Residence Hall

Residence Hall - Architect Sketch
Architect sketch of residence hall

Information About the Residence Hall Project

Note: COCC Residence Live is now accepting housing applications for Fall 2015. For more information please visit: Residence Life.

The new Residence Hall will provide 330 beds for student housing and will be located on the COCC campus, just west of the Mazama Gymnasium and field. Architects are Mahlum Architects and Pinnacle Architecture and the General Contractor is Lease Crutcher Lewis. The building will be utilized all year, with summer conferences filling space during the off months. The plan is to seek Earth Advantage Multi-Family Gold level certified.

  • Project Scope
    At its Jan. 22, 2014 meeting, the Central Oregon Community College Board of Directors gave approval for the construction of a new residence hall on the COCC Bend campus.
    Resolution Accepting GMP for Student Housing (pdf) 

  • Funding
    Anticipated construction costs are $15-$16 million and total project costs are budgeted at about $20 million. Funds will come from full-faith and credit general obligation bonds, to be issued by the College.

  • Schedule Status
    The project will begin construction in April of 2014. The project has a completion and move-in of summer 2015.


Questions and Answers from Community Meetings:

Q: Can the building be moved further from Mt. Washington and the nearby neighborhood?
 
A: Programmatically, the residence hall needs to be near the Library, Coats Campus Center and Mazama Gymnasium – thus the proposed location. For the safety of students walking and biking to these and other buildings on the campus, we do not want to move it too much further way. As planned, it is 470 feet from Mt. Washington Drive and 575 feet from the nearest house, with the wooded area in between. In addition, the College plans to plant more trees between the new building and the road and neighborhood.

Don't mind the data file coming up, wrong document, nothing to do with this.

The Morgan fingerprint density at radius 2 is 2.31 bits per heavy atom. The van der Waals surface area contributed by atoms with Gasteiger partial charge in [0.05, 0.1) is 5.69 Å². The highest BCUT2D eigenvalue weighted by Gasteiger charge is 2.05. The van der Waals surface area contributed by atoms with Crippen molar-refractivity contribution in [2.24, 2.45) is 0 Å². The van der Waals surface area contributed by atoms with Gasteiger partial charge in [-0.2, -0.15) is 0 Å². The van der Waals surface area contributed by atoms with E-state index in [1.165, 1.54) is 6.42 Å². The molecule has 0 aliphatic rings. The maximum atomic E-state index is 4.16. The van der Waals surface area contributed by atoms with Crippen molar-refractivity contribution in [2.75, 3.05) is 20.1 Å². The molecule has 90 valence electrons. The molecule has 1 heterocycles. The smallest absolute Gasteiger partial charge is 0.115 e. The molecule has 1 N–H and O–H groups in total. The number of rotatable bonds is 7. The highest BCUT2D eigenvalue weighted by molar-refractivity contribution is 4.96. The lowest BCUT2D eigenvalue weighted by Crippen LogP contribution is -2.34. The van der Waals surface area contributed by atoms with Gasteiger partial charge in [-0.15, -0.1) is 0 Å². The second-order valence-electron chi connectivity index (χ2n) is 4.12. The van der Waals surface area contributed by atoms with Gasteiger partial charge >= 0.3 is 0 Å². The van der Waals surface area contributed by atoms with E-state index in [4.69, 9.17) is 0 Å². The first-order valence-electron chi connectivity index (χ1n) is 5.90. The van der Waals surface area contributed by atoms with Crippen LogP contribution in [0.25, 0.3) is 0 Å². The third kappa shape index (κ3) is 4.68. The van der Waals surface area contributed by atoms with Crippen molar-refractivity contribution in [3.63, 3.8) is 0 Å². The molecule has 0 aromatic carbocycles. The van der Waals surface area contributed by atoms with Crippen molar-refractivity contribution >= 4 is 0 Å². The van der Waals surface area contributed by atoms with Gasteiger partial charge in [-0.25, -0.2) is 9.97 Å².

Q: Wouldn’t the driving entrance work better in a different location?
 
A: Following the meeting where this question was raised, we seriously looked at other alternatives, including having the entrance from the existing roads in the Campus Village. However, we concluded the proposed entrance provides additional safety and convenience for drivers and residents. This entrance will include a left-turn lane and will be near a bend in the road, both of which will provide traffic calming on Mt. Washington, keeping cars at a slower rate. Also, it will be in a location that will make it easier for people coming from the campus to see a greater distance in both directions.
 
Q: What can be done to assure that students don’t park in the neighborhood?
 
A: We believe we are providing enough parking at the building for the students. While we cannot enforce parking off our campus (only the City can do that), we will make sure students know that overflow parking is available on the campus (either in the Library parking lots or near the Mazama Gymnasium).
 
Q: How tall is the building?
 
A: The tallest part of the building is 57 feet above grade, but the trees between Mt. Washington and the building are tall and dense enough to provide substantial screening of the building from Mt Washington Drive. It will not block the view from anywhere on campus, looking toward the mountains, and should blend in well when looking from Mt. Washington toward the rest of the campus.

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